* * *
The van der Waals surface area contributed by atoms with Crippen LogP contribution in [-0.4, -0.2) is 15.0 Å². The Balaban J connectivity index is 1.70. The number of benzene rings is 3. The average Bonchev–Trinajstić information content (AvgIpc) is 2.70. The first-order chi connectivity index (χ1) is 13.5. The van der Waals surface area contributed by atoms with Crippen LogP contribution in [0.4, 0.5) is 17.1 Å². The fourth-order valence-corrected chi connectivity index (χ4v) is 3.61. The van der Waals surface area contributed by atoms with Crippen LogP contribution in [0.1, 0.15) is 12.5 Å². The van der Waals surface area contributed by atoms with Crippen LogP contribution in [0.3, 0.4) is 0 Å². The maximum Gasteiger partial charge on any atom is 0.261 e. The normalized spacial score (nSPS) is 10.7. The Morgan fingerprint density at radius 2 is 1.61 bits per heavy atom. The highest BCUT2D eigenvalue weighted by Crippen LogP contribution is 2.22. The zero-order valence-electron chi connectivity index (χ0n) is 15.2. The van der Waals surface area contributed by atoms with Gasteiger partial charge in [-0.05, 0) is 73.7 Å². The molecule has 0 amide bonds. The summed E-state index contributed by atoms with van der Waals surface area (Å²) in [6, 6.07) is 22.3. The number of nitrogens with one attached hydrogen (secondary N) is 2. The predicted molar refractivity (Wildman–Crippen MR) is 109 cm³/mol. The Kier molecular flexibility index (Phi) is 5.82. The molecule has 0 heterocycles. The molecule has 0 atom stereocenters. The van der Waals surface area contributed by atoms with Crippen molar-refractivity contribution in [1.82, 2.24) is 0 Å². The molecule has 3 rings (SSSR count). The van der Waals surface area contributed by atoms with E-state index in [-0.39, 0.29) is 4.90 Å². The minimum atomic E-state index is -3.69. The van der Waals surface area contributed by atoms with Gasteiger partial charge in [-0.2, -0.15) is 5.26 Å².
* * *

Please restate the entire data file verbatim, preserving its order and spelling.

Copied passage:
The van der Waals surface area contributed by atoms with Crippen LogP contribution in [-0.4, -0.2) is 15.0 Å². The Balaban J connectivity index is 1.70. The number of benzene rings is 3. The average Bonchev–Trinajstić information content (AvgIpc) is 2.70. The first-order chi connectivity index (χ1) is 13.5. The van der Waals surface area contributed by atoms with Crippen LogP contribution in [0.4, 0.5) is 17.1 Å². The fourth-order valence-corrected chi connectivity index (χ4v) is 3.61. The van der Waals surface area contributed by atoms with Crippen LogP contribution in [0.1, 0.15) is 12.5 Å². The van der Waals surface area contributed by atoms with Crippen LogP contribution in [0.3, 0.4) is 0 Å². The maximum Gasteiger partial charge on any atom is 0.261 e. The normalized spacial score (nSPS) is 10.7. The Morgan fingerprint density at radius 2 is 1.61 bits per heavy atom. The highest BCUT2D eigenvalue weighted by Crippen LogP contribution is 2.22. The zero-order valence-electron chi connectivity index (χ0n) is 15.2. The van der Waals surface area contributed by atoms with Gasteiger partial charge in [-0.05, 0) is 73.7 Å². The molecule has 0 amide bonds. The summed E-state index contributed by atoms with van der Waals surface area (Å²) in [6, 6.07) is 22.3. The number of nitrogens with one attached hydrogen (secondary N) is 2. The predicted molar refractivity (Wildman–Crippen MR) is 109 cm³/mol. The Kier molecular flexibility index (Phi) is 5.82. The molecule has 0 heterocycles. The molecule has 0 atom stereocenters. The van der Waals surface area contributed by atoms with Crippen molar-refractivity contribution in [1.82, 2.24) is 0 Å². The molecule has 3 rings (SSSR count). The van der Waals surface area contributed by atoms with E-state index in [-0.39, 0.29) is 4.90 Å². The minimum atomic E-state index is -3.69. The van der Waals surface area contributed by atoms with Gasteiger partial charge in [-0.2, -0.15) is 5.26 Å².